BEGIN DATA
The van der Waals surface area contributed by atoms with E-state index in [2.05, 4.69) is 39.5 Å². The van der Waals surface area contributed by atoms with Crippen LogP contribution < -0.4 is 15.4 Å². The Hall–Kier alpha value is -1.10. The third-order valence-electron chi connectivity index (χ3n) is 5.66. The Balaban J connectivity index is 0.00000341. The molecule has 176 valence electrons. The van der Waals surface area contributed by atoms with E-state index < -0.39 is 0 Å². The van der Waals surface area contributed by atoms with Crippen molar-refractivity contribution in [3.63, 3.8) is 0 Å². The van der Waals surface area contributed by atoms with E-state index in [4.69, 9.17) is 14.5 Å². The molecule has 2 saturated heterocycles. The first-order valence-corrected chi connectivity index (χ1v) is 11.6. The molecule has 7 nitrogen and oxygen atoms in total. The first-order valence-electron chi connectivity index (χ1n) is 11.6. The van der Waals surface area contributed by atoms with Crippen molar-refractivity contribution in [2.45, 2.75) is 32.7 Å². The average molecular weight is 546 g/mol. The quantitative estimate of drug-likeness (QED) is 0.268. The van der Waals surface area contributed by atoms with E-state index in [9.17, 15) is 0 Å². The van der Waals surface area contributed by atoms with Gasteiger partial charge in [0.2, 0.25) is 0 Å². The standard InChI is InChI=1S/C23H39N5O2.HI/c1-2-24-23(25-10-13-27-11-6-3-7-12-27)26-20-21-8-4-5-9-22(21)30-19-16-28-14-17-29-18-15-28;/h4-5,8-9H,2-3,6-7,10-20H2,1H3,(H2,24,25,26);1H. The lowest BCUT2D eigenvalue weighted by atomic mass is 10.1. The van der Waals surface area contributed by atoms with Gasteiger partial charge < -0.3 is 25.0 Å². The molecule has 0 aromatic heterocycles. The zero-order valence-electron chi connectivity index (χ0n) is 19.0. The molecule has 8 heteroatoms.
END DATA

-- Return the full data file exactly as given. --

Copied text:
The van der Waals surface area contributed by atoms with E-state index in [2.05, 4.69) is 39.5 Å². The van der Waals surface area contributed by atoms with Crippen LogP contribution < -0.4 is 15.4 Å². The Hall–Kier alpha value is -1.10. The third-order valence-electron chi connectivity index (χ3n) is 5.66. The Balaban J connectivity index is 0.00000341. The molecule has 176 valence electrons. The van der Waals surface area contributed by atoms with E-state index < -0.39 is 0 Å². The van der Waals surface area contributed by atoms with Crippen molar-refractivity contribution in [3.63, 3.8) is 0 Å². The van der Waals surface area contributed by atoms with E-state index in [4.69, 9.17) is 14.5 Å². The molecule has 2 saturated heterocycles. The first-order valence-corrected chi connectivity index (χ1v) is 11.6. The molecule has 7 nitrogen and oxygen atoms in total. The first-order valence-electron chi connectivity index (χ1n) is 11.6. The van der Waals surface area contributed by atoms with Crippen molar-refractivity contribution in [2.45, 2.75) is 32.7 Å². The average molecular weight is 546 g/mol. The quantitative estimate of drug-likeness (QED) is 0.268. The van der Waals surface area contributed by atoms with E-state index in [9.17, 15) is 0 Å². The van der Waals surface area contributed by atoms with Gasteiger partial charge in [0.2, 0.25) is 0 Å². The standard InChI is InChI=1S/C23H39N5O2.HI/c1-2-24-23(25-10-13-27-11-6-3-7-12-27)26-20-21-8-4-5-9-22(21)30-19-16-28-14-17-29-18-15-28;/h4-5,8-9H,2-3,6-7,10-20H2,1H3,(H2,24,25,26);1H. The lowest BCUT2D eigenvalue weighted by atomic mass is 10.1. The van der Waals surface area contributed by atoms with Gasteiger partial charge < -0.3 is 25.0 Å². The molecule has 0 aromatic heterocycles. The zero-order valence-electron chi connectivity index (χ0n) is 19.0. The molecule has 8 heteroatoms.